Dr Peter Tyndall has hit out at the Common Fisheries Policy for failing in its objectives

Dr Peter Tyndall has hit out at the Common Fisheries Policy for failing in its objectives

The Common Fisheries Policy is a failure says retired Marine Biologist and BIM Gear Technologist, Dr Peter Tyndall. 

Dr Tyndall, who is also the leader of the National Fishermen’s Development Group (NFDG) was speaking on Saturday’s Countryfile podcast where he criticised both the Common Fisheries Policy (CFP) and the EU-UK Trace and Cooperation Agreement (TCA) that put the future of Irish fishing industry in jeopardy. 

On the TCA he said that it was a really bade deal for Irish fishermen but not just for fishermen, but it was also a bad deal for coastal communities. 

He said, “Ireland is now handing Britain in the region of €1,000,000 worth of fish each week. That results in over the next 20 years, about a billion euros coming out of coastal communities all around the coast. 

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It affects everything from net makers, engine repair, people, electronics, all kinds of suppliers as well as down into the community. It’s going to affect things like schools, local shops obviously and football teams. It’s going to inevitably result in a massive loss of jobs if the cuts in employment are proportional to the cuts in access to fish, there will be reduction to about 2,500 jobs. These jobs are in the most peripheral of locations or there really are no alternatives. 

One of the hardest hit fisheries for the Irish fleet has been mackerel, with the pelagic fleet who depends on catching the fish in waters around the north Scottish coast having their total allowable catch slashed by 26% in UK waters. 

Dr Tyndall says, “It’s equivalent to Michéal Martin (Taoiseach) instructing every dairy farmer in the country to make a concession of 26% of their production to the British, regardless of the investments that they made in milking parlours and land improvements. Just be told overnight that you’re now facing a 26% drop, there will be uproar in the industry and quite rightly so. 

Mr Tyndall emphasised the importance of fishing to other nations and asked why the Irish did not put the same value on the exact same resources that are in our waters.  

“All our neighbours understand the value of Irish resources,” he said. “We have Norwegian Danes, Lithuanians, Germans, Dutch, Belgians, French, Spanish, British, all fishing in our waters. 

They understand the value of it. 

The Norwegians don’t give an inch on fisheries because they understand that it’s an inexhaustible resource, and it sorts of continuous wealth once it’s managed properly.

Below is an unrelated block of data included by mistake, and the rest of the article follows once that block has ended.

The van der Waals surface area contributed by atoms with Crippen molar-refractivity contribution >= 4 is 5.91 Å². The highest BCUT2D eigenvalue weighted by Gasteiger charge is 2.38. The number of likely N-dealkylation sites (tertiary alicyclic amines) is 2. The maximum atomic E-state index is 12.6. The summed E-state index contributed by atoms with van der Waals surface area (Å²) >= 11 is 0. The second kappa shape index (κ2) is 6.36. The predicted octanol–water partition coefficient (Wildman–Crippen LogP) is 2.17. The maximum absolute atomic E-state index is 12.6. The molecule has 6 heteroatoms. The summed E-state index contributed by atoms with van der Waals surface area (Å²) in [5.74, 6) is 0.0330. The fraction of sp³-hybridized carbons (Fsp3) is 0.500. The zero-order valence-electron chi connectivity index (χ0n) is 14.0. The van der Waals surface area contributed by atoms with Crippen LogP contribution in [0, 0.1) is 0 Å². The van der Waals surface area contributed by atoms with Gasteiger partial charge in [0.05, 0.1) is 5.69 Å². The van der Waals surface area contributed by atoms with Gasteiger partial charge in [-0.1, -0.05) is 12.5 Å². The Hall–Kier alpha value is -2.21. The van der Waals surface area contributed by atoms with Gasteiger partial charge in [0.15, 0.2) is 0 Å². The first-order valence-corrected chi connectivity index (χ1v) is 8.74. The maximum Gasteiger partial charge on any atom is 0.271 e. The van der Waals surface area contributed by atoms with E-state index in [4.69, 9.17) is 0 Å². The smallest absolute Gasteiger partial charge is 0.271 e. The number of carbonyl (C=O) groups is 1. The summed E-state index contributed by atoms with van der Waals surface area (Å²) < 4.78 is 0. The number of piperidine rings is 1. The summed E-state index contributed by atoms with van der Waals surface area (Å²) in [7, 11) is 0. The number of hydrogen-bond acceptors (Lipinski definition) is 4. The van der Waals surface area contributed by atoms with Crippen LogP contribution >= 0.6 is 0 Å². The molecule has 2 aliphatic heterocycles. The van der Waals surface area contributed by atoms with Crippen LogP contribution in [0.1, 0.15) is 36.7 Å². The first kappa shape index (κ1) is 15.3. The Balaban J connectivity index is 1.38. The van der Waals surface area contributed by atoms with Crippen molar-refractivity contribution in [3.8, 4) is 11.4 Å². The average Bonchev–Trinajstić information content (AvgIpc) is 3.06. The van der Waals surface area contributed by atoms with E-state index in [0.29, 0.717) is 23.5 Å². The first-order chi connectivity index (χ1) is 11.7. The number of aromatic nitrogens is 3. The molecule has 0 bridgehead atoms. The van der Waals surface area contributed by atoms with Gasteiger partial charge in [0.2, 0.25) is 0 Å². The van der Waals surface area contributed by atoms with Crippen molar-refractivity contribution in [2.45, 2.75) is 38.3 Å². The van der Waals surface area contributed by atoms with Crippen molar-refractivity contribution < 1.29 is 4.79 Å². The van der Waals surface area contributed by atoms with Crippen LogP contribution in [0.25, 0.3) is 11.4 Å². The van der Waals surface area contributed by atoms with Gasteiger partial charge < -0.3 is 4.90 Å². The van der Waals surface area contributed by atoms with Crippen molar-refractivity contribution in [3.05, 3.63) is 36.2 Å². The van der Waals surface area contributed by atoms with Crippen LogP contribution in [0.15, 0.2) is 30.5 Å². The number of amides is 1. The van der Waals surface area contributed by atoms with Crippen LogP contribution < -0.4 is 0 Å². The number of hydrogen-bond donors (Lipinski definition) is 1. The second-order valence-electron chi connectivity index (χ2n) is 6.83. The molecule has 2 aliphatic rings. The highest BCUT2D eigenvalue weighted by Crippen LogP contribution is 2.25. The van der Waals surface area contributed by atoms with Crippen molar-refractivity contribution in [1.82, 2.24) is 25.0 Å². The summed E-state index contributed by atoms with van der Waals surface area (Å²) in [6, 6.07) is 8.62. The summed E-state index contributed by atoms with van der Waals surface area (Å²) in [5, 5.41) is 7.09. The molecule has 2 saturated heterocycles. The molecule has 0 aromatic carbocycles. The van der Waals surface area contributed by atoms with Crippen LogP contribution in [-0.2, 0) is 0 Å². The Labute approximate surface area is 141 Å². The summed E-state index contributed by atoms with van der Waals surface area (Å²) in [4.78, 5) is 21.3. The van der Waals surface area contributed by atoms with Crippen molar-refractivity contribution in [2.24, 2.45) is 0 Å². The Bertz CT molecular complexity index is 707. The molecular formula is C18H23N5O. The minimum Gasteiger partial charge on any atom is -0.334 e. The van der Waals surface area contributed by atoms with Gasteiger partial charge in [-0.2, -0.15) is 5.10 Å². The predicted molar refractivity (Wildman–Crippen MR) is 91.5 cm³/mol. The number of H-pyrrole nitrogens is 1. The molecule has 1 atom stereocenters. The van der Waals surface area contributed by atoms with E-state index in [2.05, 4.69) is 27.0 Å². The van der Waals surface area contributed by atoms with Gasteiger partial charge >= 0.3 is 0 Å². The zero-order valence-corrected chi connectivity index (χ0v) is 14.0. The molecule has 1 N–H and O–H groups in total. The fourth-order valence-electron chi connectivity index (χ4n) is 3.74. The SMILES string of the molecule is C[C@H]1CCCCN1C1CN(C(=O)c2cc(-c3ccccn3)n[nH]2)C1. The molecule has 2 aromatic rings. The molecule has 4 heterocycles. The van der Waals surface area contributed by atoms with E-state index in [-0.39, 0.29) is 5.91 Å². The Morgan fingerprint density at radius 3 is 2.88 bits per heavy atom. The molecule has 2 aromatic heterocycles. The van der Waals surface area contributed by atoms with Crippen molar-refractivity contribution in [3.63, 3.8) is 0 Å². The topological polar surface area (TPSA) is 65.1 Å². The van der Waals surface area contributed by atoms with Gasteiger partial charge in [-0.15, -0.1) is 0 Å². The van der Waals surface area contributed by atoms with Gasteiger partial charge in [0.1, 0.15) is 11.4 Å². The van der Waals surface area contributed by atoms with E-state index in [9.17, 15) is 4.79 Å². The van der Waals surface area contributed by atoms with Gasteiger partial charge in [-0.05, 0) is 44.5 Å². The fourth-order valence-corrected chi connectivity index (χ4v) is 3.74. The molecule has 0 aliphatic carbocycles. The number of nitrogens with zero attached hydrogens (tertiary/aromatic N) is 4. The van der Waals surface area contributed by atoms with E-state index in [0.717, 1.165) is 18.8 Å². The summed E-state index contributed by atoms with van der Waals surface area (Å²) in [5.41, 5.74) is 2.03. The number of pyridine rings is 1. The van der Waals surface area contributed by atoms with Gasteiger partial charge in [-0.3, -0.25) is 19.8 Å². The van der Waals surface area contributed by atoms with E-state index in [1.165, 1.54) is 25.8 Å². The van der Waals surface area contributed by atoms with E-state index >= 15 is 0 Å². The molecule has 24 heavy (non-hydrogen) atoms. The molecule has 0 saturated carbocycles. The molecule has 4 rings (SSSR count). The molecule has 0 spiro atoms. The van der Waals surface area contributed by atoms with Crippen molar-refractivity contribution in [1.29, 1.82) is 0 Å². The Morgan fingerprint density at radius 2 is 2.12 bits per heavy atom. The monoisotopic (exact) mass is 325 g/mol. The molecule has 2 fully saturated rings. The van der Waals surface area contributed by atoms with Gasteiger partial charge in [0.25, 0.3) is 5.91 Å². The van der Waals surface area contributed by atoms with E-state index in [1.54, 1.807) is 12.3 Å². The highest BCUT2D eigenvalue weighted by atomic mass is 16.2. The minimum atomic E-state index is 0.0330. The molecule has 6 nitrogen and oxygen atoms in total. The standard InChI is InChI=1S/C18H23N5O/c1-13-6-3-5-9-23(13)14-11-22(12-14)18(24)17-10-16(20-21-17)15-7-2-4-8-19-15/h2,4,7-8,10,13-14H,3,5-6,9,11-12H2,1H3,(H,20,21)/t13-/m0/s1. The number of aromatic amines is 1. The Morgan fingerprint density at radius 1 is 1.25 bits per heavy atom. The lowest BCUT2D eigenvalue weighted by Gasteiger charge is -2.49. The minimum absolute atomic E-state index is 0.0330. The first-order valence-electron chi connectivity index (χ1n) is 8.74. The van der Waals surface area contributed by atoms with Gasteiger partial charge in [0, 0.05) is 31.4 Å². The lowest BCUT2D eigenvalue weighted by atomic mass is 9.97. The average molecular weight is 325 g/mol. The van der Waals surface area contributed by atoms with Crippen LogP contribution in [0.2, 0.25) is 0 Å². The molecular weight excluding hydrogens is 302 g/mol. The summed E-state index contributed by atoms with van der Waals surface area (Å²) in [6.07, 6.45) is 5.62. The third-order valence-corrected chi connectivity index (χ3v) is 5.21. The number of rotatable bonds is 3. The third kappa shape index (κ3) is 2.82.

He also talked about the importance of Ireland securing quota for bluefin tuna that now seem to be in abundance around the Irish coast. He called it, “A huge resource of fish and stock which has increased enormously. It’s now in a very healthy state and of course we have zero access. 

Dr Tyndall hit out at what the CFP which he deems a failure in its objectives: 

“There’s a lot of benefits in EU membership, but people should realise that the Common Fisheries Policy has been a failure, and it’s rife with injustices. 

The founding treaties of EU guarantee income and sustainable employment to his fishermen. This agreement results in considerable loss of income to most fishermen. It therefore has to run contrary to the Maastricht Treaty. 

So, Britain’s gone, Norway didn’t join, Iceland didn’t join. And who are the beneficiaries? 

A limited number of people in Holland, Spain and France. 

You would hope that it surely not beyond European leaders’ ability to meaningfully examine the Common Fisheries Policy when it’s next due for review in a couple years’ time. 

And even with the new agenda reducing carbon emissions, there’s a strong argument that those closest to resource should access it proportionately. 

“Coastal states should manage the stocks with international limits in line with ICES. ICES are the international group who provide scientific information on the health of the stocks. That would leave only highly migratory species to be managed centrally under the Common Fisheries Policies. 

In his conclusion he called for the Irish Government to act in the best and fair interest of Irish fishing communities: 

He said “So, at this stage Irelands leaders have to have the courage to promote this conversation with our European partners in the knowledge that can lead to a fairer, more honest system which will result in healthier stocks of fish and that will be more in keeping with the stated aspirations of European partnership.